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How to Decorate: Phase Two, i.e., What Do I Have, What Do I Need - Icarus [entries|archive|friends|userinfo]
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How to Decorate: Phase Two, i.e., What Do I Have, What Do I Need [Nov. 23rd, 2010|02:12 pm]
Painfully perky
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How To Decorate

Continuing the decorating series (see How To Decorate: Phase One).

In my first apartment, I made the mistake of trying to decorate it before I put things away. The result was sort of a band-aid effect. Pictures on the wall and a total mess around them. Visually, the mess dominated. I called myself an "unrepentant slob" but in reality I just didn't set up places for things. My closet was too full so my coat went on the couch, I didn't have a hamper so my clothes went on the bed, and so on.

When I moved into my current place (this time with mom's help) I noticed she cleaned and organized everything first. She says, "The Feng Shui [energy, for lack of a better word] improves as you keep your place clean. You slowly improve, clearing out your space more and more."

Phase two: At first, your home is for storage.

Homework:
1 - Make a list of what you have.
2 - Make a list of what you need, i.e., you have a collection of mint condition 1979 Star Wars X-wing fighters; you need shelving to display it. You have clothes; you need a dresser. You have a kitchen; you need kitchenware.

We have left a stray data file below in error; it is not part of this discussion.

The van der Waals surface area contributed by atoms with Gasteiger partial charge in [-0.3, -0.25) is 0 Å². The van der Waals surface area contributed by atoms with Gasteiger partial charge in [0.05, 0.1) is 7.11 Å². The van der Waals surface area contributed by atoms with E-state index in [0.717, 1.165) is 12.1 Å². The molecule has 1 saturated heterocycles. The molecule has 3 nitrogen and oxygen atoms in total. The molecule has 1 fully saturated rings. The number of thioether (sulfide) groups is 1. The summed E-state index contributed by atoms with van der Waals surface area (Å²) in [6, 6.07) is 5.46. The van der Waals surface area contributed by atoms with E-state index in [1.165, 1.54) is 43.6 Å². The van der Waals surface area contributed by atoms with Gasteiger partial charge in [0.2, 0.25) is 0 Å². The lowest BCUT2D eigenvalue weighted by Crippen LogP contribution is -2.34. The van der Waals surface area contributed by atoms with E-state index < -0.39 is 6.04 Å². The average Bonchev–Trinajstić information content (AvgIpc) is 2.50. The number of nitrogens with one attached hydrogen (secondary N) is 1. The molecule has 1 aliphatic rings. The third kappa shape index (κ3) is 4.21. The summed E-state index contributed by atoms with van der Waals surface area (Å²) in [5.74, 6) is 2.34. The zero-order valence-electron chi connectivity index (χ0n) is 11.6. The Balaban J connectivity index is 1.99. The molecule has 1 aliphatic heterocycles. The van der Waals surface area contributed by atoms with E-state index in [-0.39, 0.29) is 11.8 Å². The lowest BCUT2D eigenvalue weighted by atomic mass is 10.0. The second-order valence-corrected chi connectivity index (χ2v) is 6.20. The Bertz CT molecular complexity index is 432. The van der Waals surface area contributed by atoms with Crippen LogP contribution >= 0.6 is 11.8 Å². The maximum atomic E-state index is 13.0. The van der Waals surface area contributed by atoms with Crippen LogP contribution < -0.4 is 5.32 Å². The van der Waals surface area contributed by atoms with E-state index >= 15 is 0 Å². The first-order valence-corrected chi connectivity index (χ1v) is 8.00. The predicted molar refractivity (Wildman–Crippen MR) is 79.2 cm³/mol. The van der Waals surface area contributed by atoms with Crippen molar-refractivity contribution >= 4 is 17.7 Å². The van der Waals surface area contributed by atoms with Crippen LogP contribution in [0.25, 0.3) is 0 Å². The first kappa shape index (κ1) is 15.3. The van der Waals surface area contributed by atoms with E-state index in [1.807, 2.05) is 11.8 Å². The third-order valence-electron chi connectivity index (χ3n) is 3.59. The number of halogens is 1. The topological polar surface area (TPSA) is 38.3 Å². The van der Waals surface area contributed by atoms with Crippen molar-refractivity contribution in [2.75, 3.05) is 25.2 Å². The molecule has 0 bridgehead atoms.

3 - Mark next to these items *where* they would most likely be used (bedroom? kitchen? living room?).

Your home, at its most basic, is a place to store your things. Homeless people can't own much because they have nowhere to put it.

Decorating starts with being tidy and organized. A clean space feels good, has good feng shui, and is livable. When you first buy or rent your place it's so clean and inviting ... and then you move in piles of boxes. A daunting, discouraging mess. (Set up one room first. You can retreat from the chaos.)

Once you've listed what you have and what you need, consider a few organizing basics:

- Things you need all the time should be easily accessible.

- Things you rarely use can be less accessible.

- Store similar items together: i.e., cleaning items in the same place, gardening tools in the same closet, etc. That way if you don't know where you put it, at least you know where it should be.

- If possible, store things near where they will be used, since the farther an item has to be moved (especially if used regularly) the more likely you'll leave it out.

- If you have things you don't need or use at all, consider giving them to Goodwill. In my opinion, if you can store it where you have to drive to it, you probably don't need it.

- Decorator!mom says open bookcases often look cluttered, so put them close together to create a "library."

- Open buckets of trash are awful, so buy trashcans with lids. If there's one thing you can do for yourself, try not to decorate with bouquets of trash.